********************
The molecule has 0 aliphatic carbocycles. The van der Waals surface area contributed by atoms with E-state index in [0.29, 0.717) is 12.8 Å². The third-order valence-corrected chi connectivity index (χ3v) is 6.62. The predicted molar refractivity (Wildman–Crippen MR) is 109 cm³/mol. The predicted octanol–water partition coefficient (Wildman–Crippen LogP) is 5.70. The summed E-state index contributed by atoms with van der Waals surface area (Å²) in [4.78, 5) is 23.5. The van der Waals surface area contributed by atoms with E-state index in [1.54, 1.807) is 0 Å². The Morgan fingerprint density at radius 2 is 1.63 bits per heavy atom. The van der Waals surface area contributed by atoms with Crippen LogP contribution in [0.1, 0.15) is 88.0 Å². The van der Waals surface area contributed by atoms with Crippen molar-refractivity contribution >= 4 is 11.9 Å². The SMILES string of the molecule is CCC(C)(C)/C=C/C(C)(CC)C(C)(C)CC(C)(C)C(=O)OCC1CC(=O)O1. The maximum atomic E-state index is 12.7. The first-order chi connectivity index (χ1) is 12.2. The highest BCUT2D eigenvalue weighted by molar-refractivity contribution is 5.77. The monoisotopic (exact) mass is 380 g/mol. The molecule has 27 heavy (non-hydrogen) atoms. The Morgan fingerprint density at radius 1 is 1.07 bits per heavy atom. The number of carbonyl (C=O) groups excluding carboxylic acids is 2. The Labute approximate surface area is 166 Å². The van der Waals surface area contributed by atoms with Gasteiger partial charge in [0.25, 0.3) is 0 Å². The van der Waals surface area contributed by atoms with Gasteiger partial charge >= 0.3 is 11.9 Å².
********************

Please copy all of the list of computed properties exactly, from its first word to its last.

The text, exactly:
The molecule has 0 aliphatic carbocycles. The van der Waals surface area contributed by atoms with E-state index in [0.29, 0.717) is 12.8 Å². The third-order valence-corrected chi connectivity index (χ3v) is 6.62. The predicted molar refractivity (Wildman–Crippen MR) is 109 cm³/mol. The predicted octanol–water partition coefficient (Wildman–Crippen LogP) is 5.70. The summed E-state index contributed by atoms with van der Waals surface area (Å²) in [4.78, 5) is 23.5. The van der Waals surface area contributed by atoms with E-state index in [1.54, 1.807) is 0 Å². The Morgan fingerprint density at radius 2 is 1.63 bits per heavy atom. The van der Waals surface area contributed by atoms with Crippen LogP contribution in [0.1, 0.15) is 88.0 Å². The van der Waals surface area contributed by atoms with Crippen molar-refractivity contribution >= 4 is 11.9 Å². The SMILES string of the molecule is CCC(C)(C)/C=C/C(C)(CC)C(C)(C)CC(C)(C)C(=O)OCC1CC(=O)O1. The maximum atomic E-state index is 12.7. The first-order chi connectivity index (χ1) is 12.2. The highest BCUT2D eigenvalue weighted by molar-refractivity contribution is 5.77. The monoisotopic (exact) mass is 380 g/mol. The molecule has 27 heavy (non-hydrogen) atoms. The Morgan fingerprint density at radius 1 is 1.07 bits per heavy atom. The number of carbonyl (C=O) groups excluding carboxylic acids is 2. The Labute approximate surface area is 166 Å². The van der Waals surface area contributed by atoms with Gasteiger partial charge in [0.25, 0.3) is 0 Å². The van der Waals surface area contributed by atoms with Gasteiger partial charge >= 0.3 is 11.9 Å².